Facebook Earnings Going Mobile

Facebook announced its fiscal 2014 second quarter earnings today, July 23, 2014. As expected, earnings were good and indeed even exceded the expectations of Wall Street which had (on a consensus basis) foreseen revenues of $2.8 billion for the quarter, while Facebook delivered $2.9 billion. With this performance, the company found a way to get likes on facebook (that would be their facebook fan page) as the stock price jumped on the news. Indeed, earnings for the quarter jumped from analysts estimates of 32 cents a share to 42 cents a share (this equated to a net profit for the quarter of $791 million – good, but contrast this to Apple’s earnings for the same period of $7.7 billion). The stock price, showing its pleasure at the news, closed at $74 during the trading period known as “after hours trading”.

The real news here is that Facebook, overcoming a hurdle that scared investors at the time of the company’s initial public offering, showed strong ad performance in the mobile sector.

Facebook goes mobile

This is important to investors as it is a generally held belief that it is harder to monetize mobile ads while at the same time users are migrating towards high levels of mobile use. Facebook stated that total active users tallied 1.32 billion (representing a 40 million total user growth, which would likely be below what both Facebook and Wall Street analysts would like to see, but this less than positive information was over-ridden by the positive mobile ad news). Of these users, over 1 billion used a mobile device during any given month of usage. This is a dramatic increase compared to a number of years ago and clearly represents the future in terms of interacting with the site (and thus how Facebook is going to get its advertising revenues).

The importance of the success of mobile ads can not be underestimated for Facebook. Not only are the users of its service going mobile, so many if its acquistions are strongly mobile centric (for example, Instagram, which is solely designed for mobile use) that to rationalize the high prices paid for these web properties ($19 billion for WhatApp) Facebook needs to show investors that it has the ability to makes ads work on mobile.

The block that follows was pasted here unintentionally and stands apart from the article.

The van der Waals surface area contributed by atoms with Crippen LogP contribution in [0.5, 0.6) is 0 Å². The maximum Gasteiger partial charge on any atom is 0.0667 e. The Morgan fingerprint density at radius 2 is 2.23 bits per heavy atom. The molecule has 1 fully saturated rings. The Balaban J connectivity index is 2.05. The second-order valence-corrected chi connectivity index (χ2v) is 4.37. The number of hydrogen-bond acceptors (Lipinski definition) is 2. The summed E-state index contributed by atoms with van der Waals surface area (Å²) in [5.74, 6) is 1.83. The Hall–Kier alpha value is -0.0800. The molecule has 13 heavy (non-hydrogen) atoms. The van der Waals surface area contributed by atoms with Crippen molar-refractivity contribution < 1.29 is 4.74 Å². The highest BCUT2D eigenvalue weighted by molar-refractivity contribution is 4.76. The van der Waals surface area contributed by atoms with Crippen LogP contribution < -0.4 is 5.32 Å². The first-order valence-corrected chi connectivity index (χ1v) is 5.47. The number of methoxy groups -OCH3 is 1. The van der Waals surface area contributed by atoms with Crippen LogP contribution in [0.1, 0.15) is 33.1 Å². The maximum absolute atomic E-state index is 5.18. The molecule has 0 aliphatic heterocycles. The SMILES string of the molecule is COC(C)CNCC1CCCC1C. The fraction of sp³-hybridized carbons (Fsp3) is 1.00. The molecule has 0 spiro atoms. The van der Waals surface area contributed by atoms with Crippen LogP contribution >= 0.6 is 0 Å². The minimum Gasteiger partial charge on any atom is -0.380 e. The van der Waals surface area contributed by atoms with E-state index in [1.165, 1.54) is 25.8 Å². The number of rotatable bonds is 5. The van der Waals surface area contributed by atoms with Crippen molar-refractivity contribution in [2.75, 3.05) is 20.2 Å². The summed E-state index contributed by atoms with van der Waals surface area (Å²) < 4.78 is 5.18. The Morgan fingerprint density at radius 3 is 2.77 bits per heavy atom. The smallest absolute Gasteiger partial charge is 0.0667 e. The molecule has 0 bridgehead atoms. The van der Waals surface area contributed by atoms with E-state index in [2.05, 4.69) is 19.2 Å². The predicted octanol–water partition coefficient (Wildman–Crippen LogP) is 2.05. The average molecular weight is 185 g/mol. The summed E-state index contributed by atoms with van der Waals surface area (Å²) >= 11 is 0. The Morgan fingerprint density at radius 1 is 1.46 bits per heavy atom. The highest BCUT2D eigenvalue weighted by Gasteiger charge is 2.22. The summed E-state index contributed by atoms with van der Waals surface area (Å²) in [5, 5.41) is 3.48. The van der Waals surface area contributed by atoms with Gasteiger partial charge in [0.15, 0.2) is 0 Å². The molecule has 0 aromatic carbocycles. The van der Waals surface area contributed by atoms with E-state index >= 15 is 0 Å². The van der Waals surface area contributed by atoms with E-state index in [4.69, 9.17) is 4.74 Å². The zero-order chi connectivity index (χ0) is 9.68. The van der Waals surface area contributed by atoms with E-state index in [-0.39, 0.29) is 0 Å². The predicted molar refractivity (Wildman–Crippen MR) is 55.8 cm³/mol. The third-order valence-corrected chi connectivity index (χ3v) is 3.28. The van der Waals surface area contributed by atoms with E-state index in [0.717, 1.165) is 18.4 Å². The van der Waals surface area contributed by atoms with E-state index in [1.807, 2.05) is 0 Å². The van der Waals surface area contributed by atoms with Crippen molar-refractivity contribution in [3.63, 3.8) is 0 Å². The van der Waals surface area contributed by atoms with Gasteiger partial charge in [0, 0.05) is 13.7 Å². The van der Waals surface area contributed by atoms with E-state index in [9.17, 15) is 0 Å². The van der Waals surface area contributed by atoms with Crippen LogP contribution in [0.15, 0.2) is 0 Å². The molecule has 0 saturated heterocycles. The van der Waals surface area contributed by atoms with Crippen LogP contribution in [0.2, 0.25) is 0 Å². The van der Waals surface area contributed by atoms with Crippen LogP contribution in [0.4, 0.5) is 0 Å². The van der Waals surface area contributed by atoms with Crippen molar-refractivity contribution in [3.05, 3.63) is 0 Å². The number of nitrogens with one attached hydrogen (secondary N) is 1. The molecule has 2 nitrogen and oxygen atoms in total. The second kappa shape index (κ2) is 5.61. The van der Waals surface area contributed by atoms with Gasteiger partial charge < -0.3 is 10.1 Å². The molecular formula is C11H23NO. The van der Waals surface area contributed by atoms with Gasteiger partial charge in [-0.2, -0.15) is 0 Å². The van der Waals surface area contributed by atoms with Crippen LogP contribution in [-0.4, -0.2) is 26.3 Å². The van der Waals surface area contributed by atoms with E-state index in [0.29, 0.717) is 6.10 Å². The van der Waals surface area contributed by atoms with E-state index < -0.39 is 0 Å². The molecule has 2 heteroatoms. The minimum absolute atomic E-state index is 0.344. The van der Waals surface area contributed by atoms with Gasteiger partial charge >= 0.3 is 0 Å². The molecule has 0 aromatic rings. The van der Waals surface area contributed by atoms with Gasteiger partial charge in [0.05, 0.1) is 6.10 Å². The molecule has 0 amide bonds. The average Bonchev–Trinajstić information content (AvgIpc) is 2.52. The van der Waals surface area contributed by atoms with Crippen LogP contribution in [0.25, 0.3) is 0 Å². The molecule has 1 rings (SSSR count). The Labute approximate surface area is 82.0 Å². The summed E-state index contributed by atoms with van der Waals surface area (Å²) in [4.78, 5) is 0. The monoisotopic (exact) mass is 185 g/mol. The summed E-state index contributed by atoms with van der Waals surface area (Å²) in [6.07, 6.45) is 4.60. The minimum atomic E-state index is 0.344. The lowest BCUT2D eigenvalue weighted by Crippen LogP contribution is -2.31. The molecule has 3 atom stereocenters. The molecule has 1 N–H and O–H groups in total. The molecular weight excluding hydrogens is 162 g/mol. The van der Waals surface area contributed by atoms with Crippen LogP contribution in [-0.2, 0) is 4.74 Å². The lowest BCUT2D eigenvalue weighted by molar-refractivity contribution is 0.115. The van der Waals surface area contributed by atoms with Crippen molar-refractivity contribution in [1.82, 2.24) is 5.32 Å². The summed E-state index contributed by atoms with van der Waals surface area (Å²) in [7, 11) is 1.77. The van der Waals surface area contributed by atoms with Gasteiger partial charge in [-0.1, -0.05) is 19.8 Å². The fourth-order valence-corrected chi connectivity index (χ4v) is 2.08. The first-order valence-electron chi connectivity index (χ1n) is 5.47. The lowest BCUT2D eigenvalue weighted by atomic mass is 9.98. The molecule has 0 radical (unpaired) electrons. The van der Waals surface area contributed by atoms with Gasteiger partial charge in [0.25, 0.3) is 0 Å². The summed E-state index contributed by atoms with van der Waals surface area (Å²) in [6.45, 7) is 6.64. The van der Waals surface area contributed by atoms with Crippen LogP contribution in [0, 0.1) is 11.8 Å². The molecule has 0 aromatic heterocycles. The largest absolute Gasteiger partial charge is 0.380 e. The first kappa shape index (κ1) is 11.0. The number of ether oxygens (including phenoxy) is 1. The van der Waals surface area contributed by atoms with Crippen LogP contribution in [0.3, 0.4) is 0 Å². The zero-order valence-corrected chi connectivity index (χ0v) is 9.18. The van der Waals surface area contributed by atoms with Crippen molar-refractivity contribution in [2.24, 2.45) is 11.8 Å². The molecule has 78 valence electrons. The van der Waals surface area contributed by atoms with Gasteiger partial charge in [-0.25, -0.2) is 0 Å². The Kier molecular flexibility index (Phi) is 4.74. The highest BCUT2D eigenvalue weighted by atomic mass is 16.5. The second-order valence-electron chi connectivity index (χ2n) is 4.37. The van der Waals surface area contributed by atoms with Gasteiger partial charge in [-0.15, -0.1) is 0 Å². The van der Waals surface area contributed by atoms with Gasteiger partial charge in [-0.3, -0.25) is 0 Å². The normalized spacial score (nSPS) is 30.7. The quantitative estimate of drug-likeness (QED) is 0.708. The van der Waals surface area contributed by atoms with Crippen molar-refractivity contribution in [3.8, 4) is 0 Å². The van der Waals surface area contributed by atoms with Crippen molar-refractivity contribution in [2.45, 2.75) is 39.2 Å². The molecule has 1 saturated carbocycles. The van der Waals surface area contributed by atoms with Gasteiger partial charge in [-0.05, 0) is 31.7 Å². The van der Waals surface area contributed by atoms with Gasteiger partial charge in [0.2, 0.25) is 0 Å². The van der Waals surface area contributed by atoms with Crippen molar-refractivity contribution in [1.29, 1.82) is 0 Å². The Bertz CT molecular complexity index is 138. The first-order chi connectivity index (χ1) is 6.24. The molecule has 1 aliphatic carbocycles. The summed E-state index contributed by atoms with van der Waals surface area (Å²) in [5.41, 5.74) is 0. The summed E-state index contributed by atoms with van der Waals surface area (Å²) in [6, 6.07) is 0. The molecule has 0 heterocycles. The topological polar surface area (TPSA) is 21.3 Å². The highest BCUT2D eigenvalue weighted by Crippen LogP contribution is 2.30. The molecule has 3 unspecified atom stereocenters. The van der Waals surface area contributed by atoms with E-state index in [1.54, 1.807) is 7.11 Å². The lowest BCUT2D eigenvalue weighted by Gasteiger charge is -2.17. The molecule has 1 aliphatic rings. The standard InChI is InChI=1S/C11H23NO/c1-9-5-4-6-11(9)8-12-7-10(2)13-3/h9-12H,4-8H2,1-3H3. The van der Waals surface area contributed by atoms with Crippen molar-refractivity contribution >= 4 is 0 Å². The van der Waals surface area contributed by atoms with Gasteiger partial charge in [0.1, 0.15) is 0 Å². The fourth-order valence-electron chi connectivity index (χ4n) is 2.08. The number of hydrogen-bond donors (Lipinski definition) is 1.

There are skeptics to this apparent success, however. Facebook is a great social platform for advertisers as there is a vast reach and yet a very definable (thanks to everything that Facebook knows about its users) market for them to go after and to cater their advertising to. So no matter what medium Facebook users utilize to access and interact with the social network, that is where advertisers will go. At least for now, say those whole still are cautious. Ultimately, efficacy of an advertising program is what brings consistent and growing business. Mobile effectiveness of Facebook ads has yet to endure sufficient time for testing of how ads are really being received and retained by users when encountered when mobile. There is plenty of anecdotal evidence that teens and early twenty adults are so used to seeing ads in their social interactions that they have trained themselves to ignore them completely – no matter how distracting. This is potentially problematic for companies like Facebook that rely on ads as their business model. Remember the most attractive demographic is the younger set teens to the twenties. This is because it is during that age that individuals tend to set their brand preferences that often stay for a lifetime. If they aren’t paying attention to the ads, the message will go unheeded and the brand loyalty will never develop.